WILLIAMS: “The latter end of the last week I gave notice to our neighbor princes of your intentions and preparations against the common enemy, the Pequots. At my first coming to them, Canonicus was very sour, and accused the English and myself for sending the plague amongst them, and threatening to kill him especially...At last I not only sweetened his spirit, but possessed him, that the plague and other sicknesses were alone in the hand of the one God...”

GONZALEZ: This letter is really important, because it shows that Canonicus, who’s the older, wiser Narragansett Sachem, or leader, was questioning the English. By this time, 1637, thousands of native people have died from horrible diseases, like smallpox, that European settlers brought with them to this new land and spread, either by accident or on purpose. So, Canonicus has every right to be suspicious. 

MACKAY: And Roger Williams comes in and is able to convince Canonicus that the English aren’t doing this, it’s just God punishing everybody. 

NUNES: At this point, the Narragansetts could still ally with the Pequots if they think that the English are actually their common enemy. Roger obviously sees this as a possibility, so he sweetens Canonicus’s spirit, in his words. 

GONZALEZ: Meanwhile, the English in Massachusetts and Connecticut have declared war on the Pequots. It’s May of 1637. English forces are preparing to attack a large Pequot fort in Mystick, Connecticut. The Captain of the English army is a hardened veteran of the Thirty Years War, John Mason. He comes up with a battle plan and tells it to his top military leaders.. And they’re basically like, “No. That’s not gonna work. We’ve been fighting the Pequots, and we know we’ll lose if we fight like this. Come up with something better.”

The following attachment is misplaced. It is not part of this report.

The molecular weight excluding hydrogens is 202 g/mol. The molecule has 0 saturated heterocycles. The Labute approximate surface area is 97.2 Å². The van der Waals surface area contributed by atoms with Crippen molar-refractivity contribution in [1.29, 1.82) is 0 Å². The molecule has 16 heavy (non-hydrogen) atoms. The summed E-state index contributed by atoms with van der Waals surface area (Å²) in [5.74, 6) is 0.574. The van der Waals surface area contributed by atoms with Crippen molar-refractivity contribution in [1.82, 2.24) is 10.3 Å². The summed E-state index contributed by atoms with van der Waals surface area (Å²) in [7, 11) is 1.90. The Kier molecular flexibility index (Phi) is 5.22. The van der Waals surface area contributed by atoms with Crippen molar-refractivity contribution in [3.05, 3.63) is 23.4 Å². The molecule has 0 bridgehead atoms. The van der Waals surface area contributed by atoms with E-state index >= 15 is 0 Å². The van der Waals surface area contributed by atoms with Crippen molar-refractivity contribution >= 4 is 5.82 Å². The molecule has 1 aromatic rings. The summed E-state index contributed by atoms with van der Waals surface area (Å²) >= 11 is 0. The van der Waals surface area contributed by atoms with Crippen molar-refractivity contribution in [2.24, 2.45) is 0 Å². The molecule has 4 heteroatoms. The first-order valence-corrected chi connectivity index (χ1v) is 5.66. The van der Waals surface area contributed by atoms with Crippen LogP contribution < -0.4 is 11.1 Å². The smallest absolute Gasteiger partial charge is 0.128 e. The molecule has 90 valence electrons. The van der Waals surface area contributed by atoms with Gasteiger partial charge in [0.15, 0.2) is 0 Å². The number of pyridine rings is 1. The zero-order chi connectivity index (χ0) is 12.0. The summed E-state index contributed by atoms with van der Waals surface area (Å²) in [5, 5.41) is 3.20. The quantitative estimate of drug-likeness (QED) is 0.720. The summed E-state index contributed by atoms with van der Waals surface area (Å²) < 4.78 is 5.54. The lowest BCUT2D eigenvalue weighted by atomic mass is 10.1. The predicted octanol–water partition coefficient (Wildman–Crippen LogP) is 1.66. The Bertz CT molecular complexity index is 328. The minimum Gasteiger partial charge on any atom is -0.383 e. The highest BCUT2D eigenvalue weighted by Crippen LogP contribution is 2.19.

NUNES: In comes Roger Williams.

NUNES: In a letter to John Winthrop, Roger Williams lays out an attack on the Pequots in nine points, with some crucial help.

NAUMEC: That's a Narragansett battle plan. 

GONZALEZ: That’s David Naumec, another archeologist and military historian working with Dr. McBride.

NAUMEC: You know what Williams has written down and forwarded as a suggestion on how to proceed. You know everything he mentions is coming right from probably Miantonomi.

NUNES: Now this story needs to get into some military strategy, so bear with us. It’ll be worth it. 

GONZALEZ: In the letter we’re talking about, Williams’s first four points tell John Winthrop that the English need to prepare for a long battle. 

NUNES: He also gives the English intelligence about where the Pequots will run for refuge, a swamp called Ohomowaukee. And it tells Winthrop where to house English munitions and vessels for the attack.

GONZALEZ: Basically, this letter becomes the new battle plan for the English. It’s now a dawn attack, based on speed and surprise.

WILLIAMS: Point number five. That the assault would be in the night, when they are commonly more secure and at home, by which advantage the English, being armed, may enter the houses and do what execution they please.

MCBRIDE: Then they march 35 miles in two days to get to a place called Porter's rocks, a couple of miles north of the Mystic Fort, intending to attack at dawn. 

WILLIAMS: Point number six. That before the assault be given, an ambush be laid behind them, between them and the swamp, to prevent their flight.

MCBRIDE: So Mason and Underhill, they have 77 guys. 77 soldiers and 250 native allies. They split into two groups, and the idea is to approach from the southwest and the Northeast, surround the fort. Put their muskets through the gaps in the palisade and fire into the wigwams, where the Pequots were sleeping. 

FISHER: And there’s this amazing drawing from the time period. In the drawing, there’s this palisaded fort, which is the Mystic fort—the Pequot fort—and all the wetus inside, the wigwams. There’s a line of Englishmen around the outside of it with guns and a line of natives outside of that with bows and arrows.

MCBRIDE: One thing they didn't calculate on, is a village that size normally has seventy five men. The Pequots did get intelligence of the English marching from Narragansett. They put another hundred and fifty men inside the fort intending to go out against the English the next day. So when Mason gets in the fort, instead of finding seventy five men, there's two hundred twenty five. [beat] That's when Mason decided to burn it.